Enemies Made Peace and Established a Market Chain

It’s lunch time on Wall Street. It is raining, but people are rushing down the street to find a place to eat. With a supermarket and a dining room for 700 people, Zeytuna is among the seekers’ the first choice. The store offers a wide selection of meat, fish, fruit, vegetables, gift items, and even carpets.
The walls are covered with Iznik tiles and the food is from the Turkish cuisine. The three-story store features a Turkish corner, which looks like a Sultan’s Tent. On an average day, eight thousand people shop at Zeytuna, which has a total area of 23 thousand square feet and 65 employees from different backgrounds. Many of them are Turkish students.

Adem Arici, Founder of Zeytuna/Amish Markets chain.

Zeytuna is a brand name derived from zeytin, the Turkish word for olive. It opened just one month before the September 11 attacks, a few blocks away from the World Trade Center. The store caught the attention of people working in the area by giving out free water to people escaping from the attacks. (Many people sent checks and money orders along with notes expressing their thanks.) It was also one of the few places that did not lose power after the attack.

While Zeytuna was helping the survivors of the attacks, Amish Market, which is owned by the same people, did not get the same chance. Amish Market, which opened in 1998 under the World Trade Center, is now history. Gevher (Gazkharov) Kamartinova, a 24-year old Uzbek employee of the market at the time, died in the attacks while she was providing catering service to the 98th floor of the South Tower where the plane hit. It was her sixth day on the job, replacing a former employee who had been making office deliveries for three years before her.

Founded by Adem Arici and Omer Ipek, Zeytuna is the flagship of this chain market. Two partners opened two Zeytuna, four Amish, four Zeytiniqa, one Zeytinz, one Oliva and one Yeye store together. Mr. Ipek and Arici give company shares to their employees to grow their business. They currently have 38 partners, seven of whom are women. Other partners include an Algerian, an Italian and four Spaniards. While most shareholders are Turkish, only the two founding partners own shares in all the stores. The chain also has stores in Turkey, with seven markets in Bursa.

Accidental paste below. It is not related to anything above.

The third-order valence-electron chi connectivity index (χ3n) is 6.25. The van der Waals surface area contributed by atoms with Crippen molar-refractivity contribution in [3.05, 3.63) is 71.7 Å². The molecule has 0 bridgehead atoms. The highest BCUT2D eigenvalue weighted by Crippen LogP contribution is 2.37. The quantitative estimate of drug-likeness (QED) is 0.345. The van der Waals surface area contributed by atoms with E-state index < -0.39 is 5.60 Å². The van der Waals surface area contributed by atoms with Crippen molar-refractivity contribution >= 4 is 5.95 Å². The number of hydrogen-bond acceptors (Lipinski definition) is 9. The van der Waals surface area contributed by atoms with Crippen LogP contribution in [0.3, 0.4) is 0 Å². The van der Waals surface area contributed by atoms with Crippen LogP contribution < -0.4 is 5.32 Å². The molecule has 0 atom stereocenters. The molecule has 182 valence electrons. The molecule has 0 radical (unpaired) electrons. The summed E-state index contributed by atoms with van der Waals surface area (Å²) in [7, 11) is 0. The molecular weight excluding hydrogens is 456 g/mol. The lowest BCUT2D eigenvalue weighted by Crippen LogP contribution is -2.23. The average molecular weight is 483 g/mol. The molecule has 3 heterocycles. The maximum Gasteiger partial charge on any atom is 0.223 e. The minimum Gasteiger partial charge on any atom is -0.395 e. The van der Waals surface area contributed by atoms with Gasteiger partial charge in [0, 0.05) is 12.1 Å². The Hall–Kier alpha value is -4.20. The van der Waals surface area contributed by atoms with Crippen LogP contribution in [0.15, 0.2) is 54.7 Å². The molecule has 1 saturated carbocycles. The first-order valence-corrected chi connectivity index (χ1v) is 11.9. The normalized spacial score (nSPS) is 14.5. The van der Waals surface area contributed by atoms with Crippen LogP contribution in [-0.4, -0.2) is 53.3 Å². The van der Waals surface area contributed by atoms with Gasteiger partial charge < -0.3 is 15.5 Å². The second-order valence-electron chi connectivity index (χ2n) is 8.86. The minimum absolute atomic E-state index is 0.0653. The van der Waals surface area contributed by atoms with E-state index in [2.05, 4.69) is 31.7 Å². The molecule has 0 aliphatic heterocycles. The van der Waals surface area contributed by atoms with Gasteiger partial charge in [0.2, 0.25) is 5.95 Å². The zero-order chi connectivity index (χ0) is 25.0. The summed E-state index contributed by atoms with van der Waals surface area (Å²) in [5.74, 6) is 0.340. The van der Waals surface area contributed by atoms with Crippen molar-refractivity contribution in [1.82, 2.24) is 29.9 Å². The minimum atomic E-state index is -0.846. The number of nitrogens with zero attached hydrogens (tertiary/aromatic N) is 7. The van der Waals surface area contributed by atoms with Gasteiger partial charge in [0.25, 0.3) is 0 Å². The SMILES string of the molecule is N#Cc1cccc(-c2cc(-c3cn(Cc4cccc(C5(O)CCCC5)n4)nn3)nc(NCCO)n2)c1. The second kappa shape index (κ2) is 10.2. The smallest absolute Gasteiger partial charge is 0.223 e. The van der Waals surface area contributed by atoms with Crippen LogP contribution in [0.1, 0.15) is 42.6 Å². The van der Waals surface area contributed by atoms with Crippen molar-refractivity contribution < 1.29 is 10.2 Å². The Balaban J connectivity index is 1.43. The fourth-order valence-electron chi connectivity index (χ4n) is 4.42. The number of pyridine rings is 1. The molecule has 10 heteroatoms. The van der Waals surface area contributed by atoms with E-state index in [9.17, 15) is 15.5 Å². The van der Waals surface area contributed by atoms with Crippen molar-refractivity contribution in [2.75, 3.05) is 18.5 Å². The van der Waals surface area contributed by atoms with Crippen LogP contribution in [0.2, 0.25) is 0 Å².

One of Amish Markets in New York. (By Serdar Sahin)

Adem Arici, who manages operations in the New York region, came to the US in 1986. After saving some money while working as a painter, a hairdresser, and a limousine driver, he opened a grocery stand in 1989, in a kiosk in Brooklyn. It wasn’t long before he attracted attention from the local community and the press when he introduced the concept of the Turkish market style grocery sale. He introduced himself as Tony, an Italian American, in order to be able to buy from the vegetable market hall, which is dominated by Italians. “I was told that it was impossible to do business there unless you are Italian. I introduced myself as the son of a Turkish father and Italian mother. They still think I am half Italian, although I told them that my name is Adem,” says Mr. Arici.

The first grocery store was followed by others. Mr. Arici opened 15 stores in Brooklyn, Long Island and Bronx. He did not speak to Omer Ipek, his current partner, for six years because Mr. Ipek opened a competing store. “We were very good friends, but when we become competitors, the friendship was damaged,” says Mr. Arici. Then one day they sat down together to resolve their issues. They decided to sell their businesses and co-open the first Amish Market under the World Trade Center, with an investment of $2 million.